THE FIFTH AMEND­MENT

Yorkshire Post - Sports Monday - - FRONT PAGE - PHIL DUN­CAN SPORTS REPORTER ■ Email: yp.sport@ypn.co.uk ■ Twit­ter: @york­shire­post

BRI­TAIN’S Lewis Hamil­ton came home in fourth place at a dra­matic Mex­i­can Grand Prix, but it was enough to se­cure the For­mula 1 ti­tle for a fifth time.

The 33-year-old Mercedes driver has now drawn level with Juan Manuel Fan­gio, and is just two short of Michael Schu­macher’s record, but in a dra­matic race won by Max Ver­stap­pen he ran off the road while de­fend­ing third place from Daniel Ric­cia­rdo.

Hamil­ton, who needed to fin­ish only sev­enth at the Au­to­dromo Her­manos Ro­driguez to beat Se­bas­tian Vet­tel to the ti­tle with two rounds to spare, spent much of the race at odds with his Mercedes team as he strug­gled for pace.

But, just as in Mex­ico City last year Hamil­ton did enough to win the cham­pi­onship, his fourth in five quite re­mark­able years. Fer­rari’s Vet­tel fin­ished sec­ond.

“It’s a very strange feel­ing right now,” Hamil­ton said as he got out of his car and cel­e­brated. “I have been at Mercedes since I was 13 so to com­plete the ti­tle, and Fan­gio won two cham­pi­onships with Mercedes, is an in­cred­i­ble feel­ing. It feels very sur­real.”

Hamil­ton paid trib­ute to his fa­ther An­thony, and the rest of his fam­ily, adding: “To my fam­ily back home, I love you, and I wouldn’t be here if it wasn’t for all the hard work that my fa­ther did. It is a great mo­ment.”

While there may be 22 per cent less oxy­gen here at the high-al­ti­tude Mex­ico City venue, some 2,200m above sea level, Hamil­ton kept his cool on a manic stam­pede to the open­ing bend.

Start­ing in third, the Bri­ton was the fastest out of his marks and cut through the mid­dle of Ric­cia­rdo and his Red Bull team­mate Ver­stap­pen to mo­men­tar­ily take the lead on the 220mph, 900-yard charge to the first brak­ing zone.

With the cham­pi­onship on his mind, and the open­ing three cor­ners the big­gest threat to his his­toric quest, a cau­tious Hamil­ton took no risks, de­cel­er­at­ing faster than Ver­stap­pen, and who could blame him?

Hamil­ton slot­ted in be­hind the Dutch­man, with pole-sit­ter Ric­cia­rdo drop­ping to third. Be­hind, Vet­tel, know­ing that he had to win to stand any chance of stop­ping Hamil­ton, held off a fast­start­ing Valt­teri Bot­tas, the pair even bang­ing wheels at Turn 3, both es­cap­ing with­out dam­age.

Hamil­ton, who had shown no signs of strain – de­spite car­ry­ing the weight of his­tory on his shoul­ders – was soon com­plain­ing about his frag­ile tyres.

Then he snapped at his race en­gi­neer Pete Bon­ning­ton telling him to leave him to it. It would be­come a theme of the race.

With Ver­stap­pen gal­lop­ing into the dis­tance and Hamil­ton los­ing time to his ri­vals be­hind, he was the first of the lead­ers to stop for fresh rub­ber on lap 11.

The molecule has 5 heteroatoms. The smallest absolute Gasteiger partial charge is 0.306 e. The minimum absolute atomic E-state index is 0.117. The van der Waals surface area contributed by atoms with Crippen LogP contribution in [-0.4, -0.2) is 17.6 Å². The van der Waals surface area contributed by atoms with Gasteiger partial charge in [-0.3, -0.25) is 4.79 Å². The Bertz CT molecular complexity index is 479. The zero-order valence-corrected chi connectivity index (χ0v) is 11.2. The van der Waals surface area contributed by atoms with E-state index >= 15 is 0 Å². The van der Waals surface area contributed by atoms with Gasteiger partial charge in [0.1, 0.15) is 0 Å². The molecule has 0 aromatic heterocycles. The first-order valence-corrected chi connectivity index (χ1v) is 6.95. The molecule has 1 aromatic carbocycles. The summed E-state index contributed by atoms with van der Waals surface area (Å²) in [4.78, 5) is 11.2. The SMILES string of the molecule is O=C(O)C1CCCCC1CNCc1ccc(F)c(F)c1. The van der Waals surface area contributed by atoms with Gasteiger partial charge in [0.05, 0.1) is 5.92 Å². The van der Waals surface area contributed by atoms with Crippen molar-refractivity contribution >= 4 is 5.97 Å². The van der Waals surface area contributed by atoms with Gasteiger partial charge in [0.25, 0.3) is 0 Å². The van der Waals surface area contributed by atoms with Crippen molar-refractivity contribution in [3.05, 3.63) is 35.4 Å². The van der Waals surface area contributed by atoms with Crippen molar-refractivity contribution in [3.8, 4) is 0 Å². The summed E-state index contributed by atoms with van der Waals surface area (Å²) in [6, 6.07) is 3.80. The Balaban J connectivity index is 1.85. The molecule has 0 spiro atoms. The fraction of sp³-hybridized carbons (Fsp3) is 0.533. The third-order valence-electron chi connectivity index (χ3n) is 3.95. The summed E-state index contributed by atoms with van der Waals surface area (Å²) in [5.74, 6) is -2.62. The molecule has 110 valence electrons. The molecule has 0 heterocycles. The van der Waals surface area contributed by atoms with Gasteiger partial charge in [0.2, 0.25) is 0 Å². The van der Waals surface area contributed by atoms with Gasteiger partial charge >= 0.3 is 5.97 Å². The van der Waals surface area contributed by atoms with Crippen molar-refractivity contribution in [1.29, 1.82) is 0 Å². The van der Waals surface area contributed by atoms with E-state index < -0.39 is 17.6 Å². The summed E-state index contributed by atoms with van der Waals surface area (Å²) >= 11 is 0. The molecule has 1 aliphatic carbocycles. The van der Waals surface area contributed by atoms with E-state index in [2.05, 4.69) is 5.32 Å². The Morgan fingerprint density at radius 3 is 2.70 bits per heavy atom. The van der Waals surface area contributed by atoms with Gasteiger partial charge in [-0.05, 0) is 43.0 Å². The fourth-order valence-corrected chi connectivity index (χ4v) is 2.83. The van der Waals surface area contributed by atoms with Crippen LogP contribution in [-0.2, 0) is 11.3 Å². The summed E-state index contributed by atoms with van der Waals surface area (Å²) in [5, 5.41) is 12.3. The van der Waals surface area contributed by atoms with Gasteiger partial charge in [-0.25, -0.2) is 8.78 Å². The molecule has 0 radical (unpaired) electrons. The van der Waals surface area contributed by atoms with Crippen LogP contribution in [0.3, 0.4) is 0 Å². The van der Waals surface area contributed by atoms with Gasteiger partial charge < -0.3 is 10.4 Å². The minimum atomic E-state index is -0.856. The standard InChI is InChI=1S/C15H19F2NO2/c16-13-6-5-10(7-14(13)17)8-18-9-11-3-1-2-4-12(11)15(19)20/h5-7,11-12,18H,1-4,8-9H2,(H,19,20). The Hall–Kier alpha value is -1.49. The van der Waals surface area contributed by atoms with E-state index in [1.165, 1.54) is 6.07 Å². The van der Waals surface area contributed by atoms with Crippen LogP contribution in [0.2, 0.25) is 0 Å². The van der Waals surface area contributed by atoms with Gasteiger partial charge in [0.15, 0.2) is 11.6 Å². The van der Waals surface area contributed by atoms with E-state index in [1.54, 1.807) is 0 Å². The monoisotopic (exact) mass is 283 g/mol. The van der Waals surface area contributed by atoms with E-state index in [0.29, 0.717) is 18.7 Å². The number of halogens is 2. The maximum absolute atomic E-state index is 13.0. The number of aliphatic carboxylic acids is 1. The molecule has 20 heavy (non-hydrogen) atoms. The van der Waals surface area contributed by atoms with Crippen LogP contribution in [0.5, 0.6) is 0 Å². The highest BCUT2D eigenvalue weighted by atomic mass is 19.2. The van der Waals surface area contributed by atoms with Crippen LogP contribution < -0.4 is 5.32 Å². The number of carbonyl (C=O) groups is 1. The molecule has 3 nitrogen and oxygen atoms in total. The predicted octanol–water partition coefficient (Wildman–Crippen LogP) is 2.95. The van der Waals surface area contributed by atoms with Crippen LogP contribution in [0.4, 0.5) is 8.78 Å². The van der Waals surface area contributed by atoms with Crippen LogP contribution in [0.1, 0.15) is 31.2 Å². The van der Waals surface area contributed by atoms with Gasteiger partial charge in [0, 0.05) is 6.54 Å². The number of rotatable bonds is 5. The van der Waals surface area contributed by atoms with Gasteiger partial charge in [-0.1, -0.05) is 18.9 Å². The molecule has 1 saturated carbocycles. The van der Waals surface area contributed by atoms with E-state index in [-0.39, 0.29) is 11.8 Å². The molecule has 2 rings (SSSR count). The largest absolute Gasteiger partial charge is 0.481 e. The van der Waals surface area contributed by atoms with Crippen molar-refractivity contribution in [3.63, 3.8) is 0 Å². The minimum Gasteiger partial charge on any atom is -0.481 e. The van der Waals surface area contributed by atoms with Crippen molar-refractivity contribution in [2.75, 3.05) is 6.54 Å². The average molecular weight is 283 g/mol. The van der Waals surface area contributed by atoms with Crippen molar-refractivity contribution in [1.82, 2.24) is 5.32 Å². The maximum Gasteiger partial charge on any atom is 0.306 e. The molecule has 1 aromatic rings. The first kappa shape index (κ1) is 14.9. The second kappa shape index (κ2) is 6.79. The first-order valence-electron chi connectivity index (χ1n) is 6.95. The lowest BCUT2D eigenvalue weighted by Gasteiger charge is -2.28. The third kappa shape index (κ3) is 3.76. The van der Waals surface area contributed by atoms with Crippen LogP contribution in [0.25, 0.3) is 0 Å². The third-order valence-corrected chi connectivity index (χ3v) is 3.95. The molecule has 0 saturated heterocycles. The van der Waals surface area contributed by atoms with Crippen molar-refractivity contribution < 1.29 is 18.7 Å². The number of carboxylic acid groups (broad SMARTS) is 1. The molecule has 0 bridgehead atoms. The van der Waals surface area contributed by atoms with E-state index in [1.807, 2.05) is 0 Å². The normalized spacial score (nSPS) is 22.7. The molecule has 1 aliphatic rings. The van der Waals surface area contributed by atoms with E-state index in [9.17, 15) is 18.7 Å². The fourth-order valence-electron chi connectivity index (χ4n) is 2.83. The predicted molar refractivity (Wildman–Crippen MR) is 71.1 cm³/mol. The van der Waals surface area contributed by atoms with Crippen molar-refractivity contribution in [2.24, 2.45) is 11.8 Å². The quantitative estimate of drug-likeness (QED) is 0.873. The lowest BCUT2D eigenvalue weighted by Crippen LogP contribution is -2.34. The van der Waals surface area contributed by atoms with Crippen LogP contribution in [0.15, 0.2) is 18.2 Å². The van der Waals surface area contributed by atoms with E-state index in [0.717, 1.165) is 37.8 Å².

Hamil­ton started a trend with Ric­cia­rdo and Ver­stap­pen fol­low­ing suit on laps 12 and 13. Vet­tel, run­ning longer, stayed out, and it was not long be­fore Kimi Raikko­nen, in the sis­ter Fer­rari and out of sync with those around him, was hold­ing up Hamil­ton.

On lap 17 Hamil­ton was fixed on Raikko­nen’s gear­box, with the Finn strug­gling on worn tyres. There were hearts in mouths in the Mercedes garage as Hamil­ton came within inches of touch­ing Raikko­nen as they slammed on the an­chors for Turn 1, be­fore the Bri­ton held his nerve on the out­side of the left-handed Turn 2 to make his way past the Fer­rari at the en­su­ing right-han­der.

Hamil­ton now just needed to keep his Mercedes on the tar­mac, but it is never easy with Hamil­ton and it was not long be­fore he was on the ra­dio again, be­moan­ing his tyres.

In con­trast Vet­tel was fly­ing and af­ter pass­ing Ric­cia­rdo he was straight on to Hamil­ton’s Mercedes. On lap 39 he whizzed past his ri­val for sec­ond.

“The left front tyre is go­ing to be bald,” Hamil­ton moaned over the ra­dio. “Why did you give me the wrong tyres, man?

Vet­tel had pulled out a stag­ger­ing 12 sec­onds over Hamil­ton in just six laps and the Bri­ton was soon de­fend­ing from Ric­cia­rdo.

As they roared down to Turn 1 Hamil­ton then locked up his front-left tyre and, in a plume of white smoke, ran on to the grass.

Hamil­ton gin­gerly made his way back on to the cir­cuit. “These tyres are dead,” he yelled. His crew ran into the pits, and Hamil­ton stopped for a sec­ond time. He would re­join in fifth.

From there, Hamil­ton just made sure he got his car over the line, and was pro­moted one place af­ter Ric­cia­rdo’s en­gine blew up with 10 laps re­main­ing.

PIC­TURE: MARCO UGARTE/AP

Bri­tain’s Lewis Hamil­ton stands on his Mercedes af­ter be­ing crowned For­mula 1 world cham­pion for a fifth time de­spite stut­ter­ing over the line in fourth place yesterday at an in­ci­dent-packed Mex­i­can Grand Prix.

PIC­TURE: MOISES CASTILLO/AP

OVER THE LINE: Mercedes driver Lewis Hamil­ton is con­grat­u­lated by a mem­ber of his crew af­ter claim­ing his fifth For­mula 1 ti­tle at the Mex­ico Grand Prix.

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